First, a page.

Regence: Biosimilar Adoption Leads to $37 Million Reduction in Annual Spending


Regence found that implementing strategies to increase its biosimilar adoption rate reduced spending on specialty drugs by $37 million annually. The organization is the latest example of how biosimilar use has contributed to significant savings.

Regence health plans announced that achieving a 95% biosimilar adoption rate reduced spending on specialty drugs by $37 million annually. The organization is the latest example of how biosimilar use has contributed to significant savings.

“Biosimilar adoption involves collaboration between multiple segments of the health care system, including members, providers, payers and manufacturers….Accelerating biosimilar use will drive meaningful cost savings and health care sustainability, while maintaining quality of care for some of the most complex diseases members face,” commented David Robertson, vice president of pharmacy services at Regence.

The average annual cost of biologics, especially specialty drugs, can cost plans tens of thousands of dollars per member. However, specialty medicines account for less than 2% of insurance claims within Regence plans despite accounting for over 55% of the organization’s total annual drug spend. Biosimilars typically cost about 15% to 30% less than their reference biologics.

Regence’s plan to increase member adoption of biosimilars involved implementing a robust communication campaign and medical policies supporting member’s unique needs to minimize barriers to switching from reference products to biosimilars. Regence also developed educational material on biosimilars targeted at members and providers, highlighting the economic and clinical value that biosimilars can provide. Frequent and transparent communications with members and providers took place up to 6 months prior to patients switching to a biosimilar.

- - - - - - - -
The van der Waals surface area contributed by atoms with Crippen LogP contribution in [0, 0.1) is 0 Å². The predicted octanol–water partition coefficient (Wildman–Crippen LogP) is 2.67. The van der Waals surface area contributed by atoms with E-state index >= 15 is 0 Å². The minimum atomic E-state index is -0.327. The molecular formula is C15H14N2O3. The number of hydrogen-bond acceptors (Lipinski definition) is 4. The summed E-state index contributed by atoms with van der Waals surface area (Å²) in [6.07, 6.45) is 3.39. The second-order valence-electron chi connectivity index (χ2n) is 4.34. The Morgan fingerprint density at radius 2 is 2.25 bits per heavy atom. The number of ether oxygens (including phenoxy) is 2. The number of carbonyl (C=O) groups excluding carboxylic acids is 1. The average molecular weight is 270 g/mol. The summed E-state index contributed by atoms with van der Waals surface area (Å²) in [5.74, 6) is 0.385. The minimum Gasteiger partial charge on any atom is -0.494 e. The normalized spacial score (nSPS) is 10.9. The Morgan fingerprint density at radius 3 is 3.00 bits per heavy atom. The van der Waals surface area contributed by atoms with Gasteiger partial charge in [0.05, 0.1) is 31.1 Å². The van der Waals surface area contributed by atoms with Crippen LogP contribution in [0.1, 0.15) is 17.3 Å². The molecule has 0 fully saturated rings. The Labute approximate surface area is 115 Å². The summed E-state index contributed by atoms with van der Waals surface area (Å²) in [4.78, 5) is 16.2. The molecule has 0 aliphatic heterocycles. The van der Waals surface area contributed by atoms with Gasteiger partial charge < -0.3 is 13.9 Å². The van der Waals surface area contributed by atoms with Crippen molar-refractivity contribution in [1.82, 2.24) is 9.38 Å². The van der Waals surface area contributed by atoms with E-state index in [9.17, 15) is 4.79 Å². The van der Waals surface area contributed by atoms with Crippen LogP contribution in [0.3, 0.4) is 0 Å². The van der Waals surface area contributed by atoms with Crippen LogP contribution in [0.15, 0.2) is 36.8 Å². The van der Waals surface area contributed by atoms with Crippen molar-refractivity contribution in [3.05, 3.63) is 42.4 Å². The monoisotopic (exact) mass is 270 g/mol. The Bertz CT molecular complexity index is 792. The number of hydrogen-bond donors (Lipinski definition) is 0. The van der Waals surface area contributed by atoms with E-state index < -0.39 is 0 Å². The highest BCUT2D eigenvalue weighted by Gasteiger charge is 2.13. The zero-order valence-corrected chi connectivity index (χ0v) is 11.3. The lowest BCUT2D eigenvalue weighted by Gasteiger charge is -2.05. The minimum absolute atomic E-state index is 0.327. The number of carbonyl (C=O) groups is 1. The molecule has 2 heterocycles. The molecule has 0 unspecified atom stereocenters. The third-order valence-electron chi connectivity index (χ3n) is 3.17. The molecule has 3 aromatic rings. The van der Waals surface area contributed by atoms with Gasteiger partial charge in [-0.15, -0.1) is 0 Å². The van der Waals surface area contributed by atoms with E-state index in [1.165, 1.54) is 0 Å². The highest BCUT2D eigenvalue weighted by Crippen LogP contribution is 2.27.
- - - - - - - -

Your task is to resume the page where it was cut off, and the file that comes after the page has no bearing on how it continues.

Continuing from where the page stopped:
When choosing which biosimilars to prefer, Regence said that it evaluated manufacturer capacity to ensure treatments availability and minimal disruptions to supply chains. Prior authorization requirements were either removed or preapproved for preferred biosimilars to make it easier for patients to transition to a biosimilar.

Additionally, Regence gave notice about patient switches to infusion sites ahead of time to ensure that they would increase their supply of preferred biosimilars to meet higher demand.

Biosimilar Savings in Other Areas of Health Care

Recently, a report from the Association of Accessible Medicines found that utilization of biosimilars and generics have led to $373 billion in savings, of which $119 billion was from Medicare plans and $178 billion was from commercial plans. The report also estimated that the US health care system saved over $2.6 billion over the last 10 years because of the increased availability of biosimilars and generics.

Additionally, an article that examined a biosimilar adoption program found that Providence St Joseph Health, a large US nonprofit health system, created $26.9 million in cost savings and significantly increased biosimilar adoption rates.

According to a report published by the HHS Office of Inspector General, Medicare Part D planed missed out on between $84 million and $143 million in savings by failing to prioritize biosimilars over more expensive reference products.

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